It's either that or devising an "In Memoriam" reel that would go on the requisite 10-15 minutes, playing the highlights reel during the Oscarcast, and availing an expanded, unexpurgated, more-inclusive reel on the Academy's website.
The problem with the Oscar In Memoriam tribute began years ago when they started slipping in Producers, talent agents, and all sorts of other Hollywood types - maybe important people to making films but people that never appeared in any film and who are unrecognizable to the public watching the show on TV. So, who is the In-Memoriam tribute for? The viewing audience? Or for Hollywood insiders? The Academy lost sight of that years ago and ever since then the tribute has been near awful. I used to enjoy watching the Oscars, sometimes with my mother who really enjoyed seeing the Hollywood actors and actresses and directors she grew up watching in the 1930’s-1970’s, who had passed on. It was a moving experience for her, to see those great Hollywood stars who had meant so much to her, now gone.

I have nothing against including Hollywood producers and talent agents into the Oscar In Memoriam tribute, except the Academy refuses to lengthen it so as to make the time to include these people AND still recognize important actors, actresses, directors, and others, who should be in the tribute but who get left out.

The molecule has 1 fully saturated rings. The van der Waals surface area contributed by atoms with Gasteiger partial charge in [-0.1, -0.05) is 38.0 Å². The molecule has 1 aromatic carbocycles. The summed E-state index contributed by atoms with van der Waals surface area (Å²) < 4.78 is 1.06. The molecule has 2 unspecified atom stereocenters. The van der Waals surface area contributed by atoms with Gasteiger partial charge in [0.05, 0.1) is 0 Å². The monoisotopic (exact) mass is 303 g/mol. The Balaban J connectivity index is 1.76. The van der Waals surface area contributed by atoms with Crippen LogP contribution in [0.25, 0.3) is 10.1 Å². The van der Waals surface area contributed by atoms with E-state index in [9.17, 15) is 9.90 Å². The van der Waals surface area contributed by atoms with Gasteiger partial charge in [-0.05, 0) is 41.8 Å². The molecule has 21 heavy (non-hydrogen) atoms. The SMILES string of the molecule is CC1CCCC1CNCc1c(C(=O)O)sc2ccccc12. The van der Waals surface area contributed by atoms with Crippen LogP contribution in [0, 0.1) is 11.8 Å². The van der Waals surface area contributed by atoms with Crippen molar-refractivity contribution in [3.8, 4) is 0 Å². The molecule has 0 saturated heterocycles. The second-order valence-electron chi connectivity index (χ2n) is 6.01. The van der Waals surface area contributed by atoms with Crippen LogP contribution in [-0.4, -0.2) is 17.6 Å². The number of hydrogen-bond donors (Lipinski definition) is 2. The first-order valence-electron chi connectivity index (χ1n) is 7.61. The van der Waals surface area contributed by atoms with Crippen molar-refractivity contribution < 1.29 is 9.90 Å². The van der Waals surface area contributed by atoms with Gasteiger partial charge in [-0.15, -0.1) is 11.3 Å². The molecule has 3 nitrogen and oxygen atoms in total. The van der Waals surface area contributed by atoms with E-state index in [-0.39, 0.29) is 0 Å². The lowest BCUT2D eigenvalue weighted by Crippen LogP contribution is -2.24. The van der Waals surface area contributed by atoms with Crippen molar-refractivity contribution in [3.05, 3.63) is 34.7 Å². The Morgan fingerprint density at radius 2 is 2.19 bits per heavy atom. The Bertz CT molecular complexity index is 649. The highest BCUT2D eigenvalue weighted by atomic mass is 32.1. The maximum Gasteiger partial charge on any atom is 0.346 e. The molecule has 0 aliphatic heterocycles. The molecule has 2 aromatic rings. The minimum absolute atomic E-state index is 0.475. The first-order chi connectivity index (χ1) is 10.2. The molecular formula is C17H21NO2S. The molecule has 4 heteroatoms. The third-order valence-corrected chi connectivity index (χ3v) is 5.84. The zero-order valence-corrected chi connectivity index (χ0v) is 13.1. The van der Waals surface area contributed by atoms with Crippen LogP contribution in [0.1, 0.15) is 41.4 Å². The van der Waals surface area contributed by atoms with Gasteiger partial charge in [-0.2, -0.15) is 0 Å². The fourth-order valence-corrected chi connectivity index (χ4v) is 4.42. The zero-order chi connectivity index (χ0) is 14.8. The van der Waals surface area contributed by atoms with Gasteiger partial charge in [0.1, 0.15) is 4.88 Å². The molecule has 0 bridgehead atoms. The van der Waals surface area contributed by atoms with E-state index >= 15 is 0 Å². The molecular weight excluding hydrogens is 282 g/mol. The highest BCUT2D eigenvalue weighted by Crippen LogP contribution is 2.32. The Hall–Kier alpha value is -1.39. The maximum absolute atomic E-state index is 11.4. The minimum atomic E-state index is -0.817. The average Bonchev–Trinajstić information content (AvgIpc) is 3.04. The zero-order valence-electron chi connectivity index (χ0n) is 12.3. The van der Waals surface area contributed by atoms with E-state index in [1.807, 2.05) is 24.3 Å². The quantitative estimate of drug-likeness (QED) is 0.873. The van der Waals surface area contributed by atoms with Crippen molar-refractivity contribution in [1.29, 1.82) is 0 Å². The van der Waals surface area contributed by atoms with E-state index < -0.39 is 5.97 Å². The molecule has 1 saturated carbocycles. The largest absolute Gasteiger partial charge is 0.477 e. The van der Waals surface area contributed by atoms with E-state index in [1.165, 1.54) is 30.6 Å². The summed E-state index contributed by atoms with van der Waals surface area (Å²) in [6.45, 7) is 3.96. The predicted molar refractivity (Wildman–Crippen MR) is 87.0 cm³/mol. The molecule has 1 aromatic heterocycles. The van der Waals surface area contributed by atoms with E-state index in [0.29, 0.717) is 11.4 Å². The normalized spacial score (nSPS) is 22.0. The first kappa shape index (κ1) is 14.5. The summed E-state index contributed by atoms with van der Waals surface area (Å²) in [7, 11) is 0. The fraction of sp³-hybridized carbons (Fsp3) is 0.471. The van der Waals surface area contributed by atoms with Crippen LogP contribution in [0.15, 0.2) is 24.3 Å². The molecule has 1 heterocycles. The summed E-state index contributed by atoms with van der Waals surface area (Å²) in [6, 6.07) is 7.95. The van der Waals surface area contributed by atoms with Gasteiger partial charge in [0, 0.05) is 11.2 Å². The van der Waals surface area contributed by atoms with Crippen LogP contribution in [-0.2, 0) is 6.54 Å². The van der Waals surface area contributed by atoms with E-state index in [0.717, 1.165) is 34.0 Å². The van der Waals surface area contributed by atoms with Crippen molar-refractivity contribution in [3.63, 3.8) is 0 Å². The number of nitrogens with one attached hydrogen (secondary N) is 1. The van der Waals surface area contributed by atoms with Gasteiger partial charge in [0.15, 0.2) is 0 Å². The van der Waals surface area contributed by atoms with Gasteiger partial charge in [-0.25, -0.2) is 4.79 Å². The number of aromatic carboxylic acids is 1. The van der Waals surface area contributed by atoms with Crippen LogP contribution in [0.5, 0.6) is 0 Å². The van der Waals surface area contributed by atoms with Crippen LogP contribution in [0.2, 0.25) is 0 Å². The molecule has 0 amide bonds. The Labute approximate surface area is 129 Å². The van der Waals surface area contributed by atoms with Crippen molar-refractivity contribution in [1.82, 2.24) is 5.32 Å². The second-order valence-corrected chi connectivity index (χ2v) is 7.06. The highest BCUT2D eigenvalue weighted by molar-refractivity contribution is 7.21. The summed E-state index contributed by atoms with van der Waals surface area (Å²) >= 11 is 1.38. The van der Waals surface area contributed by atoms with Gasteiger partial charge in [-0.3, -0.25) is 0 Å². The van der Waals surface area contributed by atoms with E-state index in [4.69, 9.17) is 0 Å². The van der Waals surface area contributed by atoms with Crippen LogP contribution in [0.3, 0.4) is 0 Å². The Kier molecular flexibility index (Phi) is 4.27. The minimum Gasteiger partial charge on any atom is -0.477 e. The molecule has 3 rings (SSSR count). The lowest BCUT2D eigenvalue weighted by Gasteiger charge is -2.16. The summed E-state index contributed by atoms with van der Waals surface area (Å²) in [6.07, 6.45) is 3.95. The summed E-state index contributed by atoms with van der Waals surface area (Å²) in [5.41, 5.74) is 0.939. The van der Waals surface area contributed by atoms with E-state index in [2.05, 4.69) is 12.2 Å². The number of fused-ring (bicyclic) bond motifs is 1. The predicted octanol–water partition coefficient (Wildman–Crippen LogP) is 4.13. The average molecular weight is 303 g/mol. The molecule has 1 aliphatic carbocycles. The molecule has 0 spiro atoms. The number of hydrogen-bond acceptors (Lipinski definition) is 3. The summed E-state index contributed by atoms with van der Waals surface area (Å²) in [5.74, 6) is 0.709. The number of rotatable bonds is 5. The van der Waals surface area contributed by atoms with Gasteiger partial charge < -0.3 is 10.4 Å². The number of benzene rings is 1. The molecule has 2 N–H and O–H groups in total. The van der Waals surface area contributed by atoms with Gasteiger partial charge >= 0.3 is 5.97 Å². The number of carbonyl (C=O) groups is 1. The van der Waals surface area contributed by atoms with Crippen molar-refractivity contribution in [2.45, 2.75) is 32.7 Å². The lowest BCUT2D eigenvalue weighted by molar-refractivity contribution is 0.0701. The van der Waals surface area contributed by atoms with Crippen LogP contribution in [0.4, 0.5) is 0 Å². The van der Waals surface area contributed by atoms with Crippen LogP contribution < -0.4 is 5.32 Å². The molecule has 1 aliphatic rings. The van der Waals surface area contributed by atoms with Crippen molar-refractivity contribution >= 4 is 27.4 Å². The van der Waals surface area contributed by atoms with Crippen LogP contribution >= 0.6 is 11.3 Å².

I watched the tribute, this year was far better than most. It only included two people who I feel would not have been included, had they died say, twenty-five years ago. Donald P. Harris, Executive and Andrea Jaffe, Publicist. What I also noticed is there is a 30 second intro before a single memorial photo or clip is seen, and then a 40 second outro, again, where we see the singer finishing the song and the fade out, but no memorial tributes. Couldn’t that be shortened to 20 seconds in and 20 seconds out and free up another 30 seconds to include more memorials? Since the memorials average only 2-3 seconds each, they could use that additional 30 seconds to add in maybe 8-10 more deserving performers and artists, and still not add any extra time to the segment? There would be time for these important actors and actresses and artists who were excluded this year: Gloria DeHaven, Alan Young, Robert Vaughn, Fritz Weaver, William Schallert, James Stacy, Burt Kwouk, Barbara Hale, Miguel Ferrer, David Huddleston and maybe a few more. 
c***@aol.com
2017-02-28 15:24:40 UTC
Reply
Permalink
Raw Message
Michele Morgan and Madeleine LeBeau being left out was criminal.
Loading...